Flashcards in 1) DRI Deck (108)
What are DRIs?
New references for planning and assessing nutrient intakes
When were DRIs developed? Who developed DRIs?
- In 1997
- Joint collaboration between Health & Welfare Canada, USDA, NIH, and the US Academy of Sciences (FNB of IOM)
What was the issue with the Recommended Daily Allowance (old RDA)?
- Issued a false impression that the recommendation must be met every single day, and that a state of deficiency would occur if not
- The body stores certain nutrients, which may compensate if an individual does not consume an adequate amount in a day
What do the DRIs expand and replace?
- The former RDAs in the US (published since 1941)
- The Recommended Nutrient Intakes (RNIs) in Canada (published since 1938)
What was the RNI previously referred as?
The Recommended Daily Nutrient Intake (RDNI), which was changed in 1983 to reflect an average intake over time
What are the components of the committees regulating DRIs?
- Standing Committee on the Scientific Evaluation of DRIs
- Nutrient Expert Panels
- Upper Reference Level Subcommittee
- Uses of DRIs Subcommittee
What are the functions of the Standing Committee on the Scientific Evaluation of DRIs?
- Oversees the five-year process, coordinating the recommendations from nutrient panels and subcommittees
- Submits the report for review to the National Research Council
What is the major function of Nutrient Expert Panels?
Develop a series of DRI reports, in conjunction with the two subcommittes
What five factors do Nutrient Expert Panels analyze?
1) The role the nutrient plays in each life stage
2) The role the nutrient plays in the development of chronic disease
3) The indicator of adequacy of the nutrient
4) The EAR of the nutrient for each life stage
5) The interpretation of the current intake data of North American population groups
How many Nutrient Expert Panels are there?
What is the mandate of Nutrient Expert Panels?
To determine nutrient requirements for the prevention of nutrient deficiencies AND to consider the levels of intake needed to prevent chronic disease
Why is the Upper Reference Level Subcommittee particularly important in recent years?
Since supplementation and food fortification are now a major source of nutrition
What two factors does the Upper Reference Level Subcommittee analyze?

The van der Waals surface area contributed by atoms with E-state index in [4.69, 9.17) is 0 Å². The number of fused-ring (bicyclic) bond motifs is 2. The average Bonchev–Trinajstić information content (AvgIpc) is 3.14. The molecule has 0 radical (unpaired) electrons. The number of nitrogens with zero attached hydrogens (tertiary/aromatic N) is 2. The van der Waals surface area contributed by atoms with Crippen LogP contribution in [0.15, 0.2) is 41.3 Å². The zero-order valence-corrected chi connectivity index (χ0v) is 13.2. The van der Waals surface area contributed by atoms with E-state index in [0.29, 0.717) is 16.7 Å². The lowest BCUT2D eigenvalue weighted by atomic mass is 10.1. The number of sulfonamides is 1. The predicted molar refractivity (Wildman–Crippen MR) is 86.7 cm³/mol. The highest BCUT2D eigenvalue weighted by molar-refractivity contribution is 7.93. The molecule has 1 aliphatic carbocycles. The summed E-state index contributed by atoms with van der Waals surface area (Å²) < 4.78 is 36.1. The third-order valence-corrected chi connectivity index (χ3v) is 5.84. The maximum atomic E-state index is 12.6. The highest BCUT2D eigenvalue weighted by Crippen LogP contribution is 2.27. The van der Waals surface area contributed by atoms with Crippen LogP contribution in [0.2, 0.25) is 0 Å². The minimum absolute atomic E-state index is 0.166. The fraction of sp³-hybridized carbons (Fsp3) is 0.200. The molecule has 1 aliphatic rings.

1) Hazard identification to determine the highest intake of a nutrient without adverse effects
2) Assessment of the actual exposure of the population to determine to what extent there is a risk for toxicity
What is the major function of the Uses of DRIs Subcommittee?
- Deals with appropriate (or inappropriate) applications for reference intakes
- Overall, they help the population interpret and apply the information
What is a nutrient?
Substance that is necessary for proper biological and physiological function, without which deficiency occurs
What are other food components?
Foods that are not considered nutrients (e.g. phytochemicals)
What is the difficulty with applying recommendations for other food components?
The fact that there are no nutrient composition tables
What are the four nutrient-based references of DRIs?
What do DRIs focus on?
Chronic disease prevention
How is chronic disease prevention taken further from DRIs? (4)
1) Looking at RDA values for micronutrients
2) Recommendations are set for deficiency, disease prevention, and chronic disease prevention
3) UL is established due to the common use of nutritional supplements
4) Non-essential food components are being considered for chronic disease prevention
What population groups do RDAs not apply to?
- They do not apply to individuals with specific illnesses
- RDAs are generated as recommendations for a healthy population
What percentage of the population is met with an EAR + 1 standard deviation? What about an EAR + 2 standard deviations?
- EAR: 50%
- EAR + 1SD: 84%
- EAR + 2SD: 97.5%
Which DRI is used for groups? Which DRI is used for individuals?
- EAR: groups
- RDA: individuals
How is the EAR determined?
The intake of the nutrient that provides adequate intake for 50% of individuals in a life stage and gender group
What factors are added to the intake of a nutrient that provides adequate intake for 50% of individuals to produce the EAR?
- Safety factor for optimal tissue stores
- Factor that accounts for accounts for additional needs for growth (e.g. pregnancy, lactation, childhood)
- Factor for bioavailability (if the nutrient has less than 100% absorption)
In addition to usual intake distribution of healthy people, valid studies must be considered concerning what? (3)
- Deficiency states
- Balance studies
- Animal research
What are the four conceptual similarities between DRIs and the former RDAs and RNIs?
They must account for:
1) Individual variability in a population
3) Sex and age differences
4) Physiological state (e.g. pregnancy and lactation)
What curve would a population with a highly variable requirement produce? How would the RDA differ from the EAR?
- A flatter curve with a high standard deviation
- The RDA would be much higher than the EAR
What are the four criteria of adequacy?
1) Biomarkers of exposure
2) Biomarkers of mechanisms or functional outcome
3) Biomarkers of effect
4) Biomarkers of a clinical outcome